If you want to read a broad profile on Jeff Driskel and his up-and-down-and-up-again college career, click here. If you want to read a wonkier item on the new 49ers quarterback, read on.
I spoke to Tim Rattay, the former 49ers quarterback and current Louisiana Tech quarterbacks coach, about Driskel, who arrived in Ruston, La. last spring. Like Driskel, Rattay was a late pick, going in the seventh round to the 49ers in the same 2000 draft in which they used a third-round pick on Giovanni Carmazzi.
There wasn't a lot written about Rattay after that draft. At 6-feet tall with an ok arm, he had none of Driskel's physical gifts. (Driskel's agent says one team clocked him at 4.38 seconds in the 40, which is Michael Vick-ian in terms of speed). He didn't have Driskel's pedigree, either. Rattay, too, transferred to Louisiana Tech but from Scottsdale Community College.
Once he was in the NFL, however, Rattay quickly outperformed Carmazzi and eventually took over as starter when the team parted ways with Jeff Garcia after the 2003 season. Rattay is smart, serious, has a very dry sense of humor and is not prone to hyperbole. But he says he was highly impressed with Driskel's focus and work ethic when he arrived at Louisiana Tech.
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Driskel said he patterns his game on Alex Smith's, and I asked Rattay about Smith, who eventually replaced Rattay as the 49ers starter in 2005.
"They are both very athletic players, but they don't rely on that athleticism," he said. "They are pocket guys. They are: read coverages, make throws, throw on time. If they need to run, they can do it."
One of the points Rattay stressed -- and one that likely will catch the eye of 49ers fans who have watched the quarterback position closely in recent years -- is that despite Driskel's running ability, he never was in a system that asked him to run all the time.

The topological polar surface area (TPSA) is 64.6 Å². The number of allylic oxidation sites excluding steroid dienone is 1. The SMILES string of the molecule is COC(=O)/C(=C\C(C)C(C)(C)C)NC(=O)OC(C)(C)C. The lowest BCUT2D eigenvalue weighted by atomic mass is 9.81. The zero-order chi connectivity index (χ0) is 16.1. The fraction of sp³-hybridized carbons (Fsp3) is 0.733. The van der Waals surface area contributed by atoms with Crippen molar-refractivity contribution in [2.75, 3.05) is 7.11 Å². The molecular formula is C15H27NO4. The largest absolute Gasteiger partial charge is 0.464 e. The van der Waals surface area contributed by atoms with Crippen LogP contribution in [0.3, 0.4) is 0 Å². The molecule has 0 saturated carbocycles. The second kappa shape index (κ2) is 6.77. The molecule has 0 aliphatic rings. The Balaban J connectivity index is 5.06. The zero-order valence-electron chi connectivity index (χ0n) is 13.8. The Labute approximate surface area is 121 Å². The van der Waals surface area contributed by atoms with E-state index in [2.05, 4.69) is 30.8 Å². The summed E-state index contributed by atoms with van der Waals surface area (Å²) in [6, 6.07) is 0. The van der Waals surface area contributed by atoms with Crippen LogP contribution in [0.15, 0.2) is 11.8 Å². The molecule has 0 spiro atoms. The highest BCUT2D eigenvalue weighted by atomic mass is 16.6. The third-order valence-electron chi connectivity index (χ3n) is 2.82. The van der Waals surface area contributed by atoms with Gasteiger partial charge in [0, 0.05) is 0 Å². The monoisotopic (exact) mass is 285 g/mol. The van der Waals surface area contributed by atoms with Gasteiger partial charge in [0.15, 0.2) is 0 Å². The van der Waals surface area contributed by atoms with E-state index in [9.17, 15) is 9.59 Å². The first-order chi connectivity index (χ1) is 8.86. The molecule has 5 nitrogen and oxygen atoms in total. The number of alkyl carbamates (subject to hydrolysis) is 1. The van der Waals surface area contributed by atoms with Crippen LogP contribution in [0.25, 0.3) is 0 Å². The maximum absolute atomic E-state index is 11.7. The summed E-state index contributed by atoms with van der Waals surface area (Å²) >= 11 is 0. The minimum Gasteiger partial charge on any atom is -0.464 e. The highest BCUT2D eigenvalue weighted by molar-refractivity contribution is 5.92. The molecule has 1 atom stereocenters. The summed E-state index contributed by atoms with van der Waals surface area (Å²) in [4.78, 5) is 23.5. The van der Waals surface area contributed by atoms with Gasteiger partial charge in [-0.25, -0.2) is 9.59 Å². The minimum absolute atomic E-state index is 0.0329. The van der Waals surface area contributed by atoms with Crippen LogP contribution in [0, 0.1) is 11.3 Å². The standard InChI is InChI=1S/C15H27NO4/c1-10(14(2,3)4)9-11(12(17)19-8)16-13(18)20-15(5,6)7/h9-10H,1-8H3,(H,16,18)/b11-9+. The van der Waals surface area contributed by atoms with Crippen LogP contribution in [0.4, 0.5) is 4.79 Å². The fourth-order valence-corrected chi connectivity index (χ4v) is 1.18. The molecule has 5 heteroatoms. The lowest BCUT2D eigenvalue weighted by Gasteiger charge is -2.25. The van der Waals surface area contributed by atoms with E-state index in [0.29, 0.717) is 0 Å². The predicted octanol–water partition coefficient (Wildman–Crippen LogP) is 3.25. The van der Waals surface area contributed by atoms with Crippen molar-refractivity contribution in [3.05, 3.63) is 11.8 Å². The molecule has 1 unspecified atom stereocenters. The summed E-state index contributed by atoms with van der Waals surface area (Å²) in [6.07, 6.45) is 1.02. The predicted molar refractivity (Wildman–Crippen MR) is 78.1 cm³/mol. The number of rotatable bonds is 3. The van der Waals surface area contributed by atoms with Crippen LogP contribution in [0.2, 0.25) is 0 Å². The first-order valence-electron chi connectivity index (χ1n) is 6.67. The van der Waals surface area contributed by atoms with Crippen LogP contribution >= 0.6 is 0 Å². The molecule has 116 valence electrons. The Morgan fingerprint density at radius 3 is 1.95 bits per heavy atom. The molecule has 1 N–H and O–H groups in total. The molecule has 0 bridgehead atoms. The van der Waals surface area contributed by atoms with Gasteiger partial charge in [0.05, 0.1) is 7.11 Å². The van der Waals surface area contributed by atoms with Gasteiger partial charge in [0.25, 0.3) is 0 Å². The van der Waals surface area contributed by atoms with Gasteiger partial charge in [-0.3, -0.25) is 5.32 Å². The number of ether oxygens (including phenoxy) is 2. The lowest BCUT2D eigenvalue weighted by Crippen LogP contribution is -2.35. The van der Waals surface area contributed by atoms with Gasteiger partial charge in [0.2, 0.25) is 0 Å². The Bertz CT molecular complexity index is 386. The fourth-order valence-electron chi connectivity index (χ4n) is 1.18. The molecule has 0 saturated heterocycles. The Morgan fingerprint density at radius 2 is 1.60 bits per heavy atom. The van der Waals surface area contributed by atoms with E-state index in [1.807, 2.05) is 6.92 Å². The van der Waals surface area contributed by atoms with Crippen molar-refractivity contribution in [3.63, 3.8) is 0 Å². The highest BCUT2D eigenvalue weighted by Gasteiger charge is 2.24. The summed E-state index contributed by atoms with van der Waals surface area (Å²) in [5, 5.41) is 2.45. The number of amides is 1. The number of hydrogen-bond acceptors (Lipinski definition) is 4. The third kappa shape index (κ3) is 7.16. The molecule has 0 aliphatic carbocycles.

That was one of the things that vexed University of Florida followers. He was recruited by Urban Meyer to operate the same kind of offense Smith and Tim Tebow ran in college. Smith ran for 631 yards and 10 touchdowns under Meyer at Utah in 2004; Tebow tallied 895 rushing yards and 23 rushing touchdowns at Florida in 2007.
Meyer, however, left Florida because of health issues after the 2010 season and Driskel never played for him. He had three different offensive coordinators at Florida and a fourth at Louisiana Tech. Last year, he ran for 323 yards and five touchdowns.
"We're a drop-back passing team, first and foremost," Rattay said. "And he got a lot of work on dropping back and reading coverages, reading keys, knowing what's the hot (receiver) and that kind of stuff. Our offense wasn't: Stay here and read one guy and throw it. He was reading the full field, he was reading all five eligible (receivers). I mean, he got a lot of work that way."
Rattay said he was most impressed by how Driskel protected the ball. He threw 10 interceptions in 212 pass attempts in his final year at Florida. Last year, he threw eight interceptions in 448 attempts.
"Very few interceptions and very few 'balls in danger' as we call them," Rattay said. "There's a lot of near interceptions in college and the college guys, they just drop them. In the NFL, they don't drop them. Very few balls in double coverage, bad throws like that. He did a very good job taking care of the football."